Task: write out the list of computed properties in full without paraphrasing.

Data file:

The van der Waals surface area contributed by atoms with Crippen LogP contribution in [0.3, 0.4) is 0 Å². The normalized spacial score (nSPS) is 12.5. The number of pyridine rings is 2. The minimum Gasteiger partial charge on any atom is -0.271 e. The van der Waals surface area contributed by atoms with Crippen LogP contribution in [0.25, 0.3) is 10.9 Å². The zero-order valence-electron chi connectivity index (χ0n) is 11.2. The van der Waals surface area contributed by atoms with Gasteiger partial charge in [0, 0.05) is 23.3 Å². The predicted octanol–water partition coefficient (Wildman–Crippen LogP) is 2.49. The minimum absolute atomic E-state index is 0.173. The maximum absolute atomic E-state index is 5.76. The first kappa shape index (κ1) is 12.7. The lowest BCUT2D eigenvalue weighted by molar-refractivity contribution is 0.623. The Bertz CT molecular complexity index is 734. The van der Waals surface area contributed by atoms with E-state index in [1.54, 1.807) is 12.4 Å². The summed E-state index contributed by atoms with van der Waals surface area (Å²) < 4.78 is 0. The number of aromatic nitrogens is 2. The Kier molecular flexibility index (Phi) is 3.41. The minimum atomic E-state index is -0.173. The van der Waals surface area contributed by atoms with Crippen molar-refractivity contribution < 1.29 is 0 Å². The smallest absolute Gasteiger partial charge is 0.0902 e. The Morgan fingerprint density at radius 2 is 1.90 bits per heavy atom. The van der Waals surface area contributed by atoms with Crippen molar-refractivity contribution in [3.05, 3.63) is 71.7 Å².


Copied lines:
The van der Waals surface area contributed by atoms with Crippen LogP contribution in [0.3, 0.4) is 0 Å². The normalized spacial score (nSPS) is 12.5. The number of pyridine rings is 2. The minimum Gasteiger partial charge on any atom is -0.271 e. The van der Waals surface area contributed by atoms with Crippen LogP contribution in [0.25, 0.3) is 10.9 Å². The zero-order valence-electron chi connectivity index (χ0n) is 11.2. The van der Waals surface area contributed by atoms with Gasteiger partial charge in [0, 0.05) is 23.3 Å². The predicted octanol–water partition coefficient (Wildman–Crippen LogP) is 2.49. The minimum absolute atomic E-state index is 0.173. The maximum absolute atomic E-state index is 5.76. The first kappa shape index (κ1) is 12.7. The lowest BCUT2D eigenvalue weighted by molar-refractivity contribution is 0.623. The Bertz CT molecular complexity index is 734. The van der Waals surface area contributed by atoms with E-state index in [1.54, 1.807) is 12.4 Å². The summed E-state index contributed by atoms with van der Waals surface area (Å²) < 4.78 is 0. The number of aromatic nitrogens is 2. The Kier molecular flexibility index (Phi) is 3.41. The minimum atomic E-state index is -0.173. The van der Waals surface area contributed by atoms with Crippen molar-refractivity contribution < 1.29 is 0 Å². The smallest absolute Gasteiger partial charge is 0.0902 e. The Morgan fingerprint density at radius 2 is 1.90 bits per heavy atom. The van der Waals surface area contributed by atoms with Crippen molar-refractivity contribution in [3.05, 3.63) is 71.7 Å².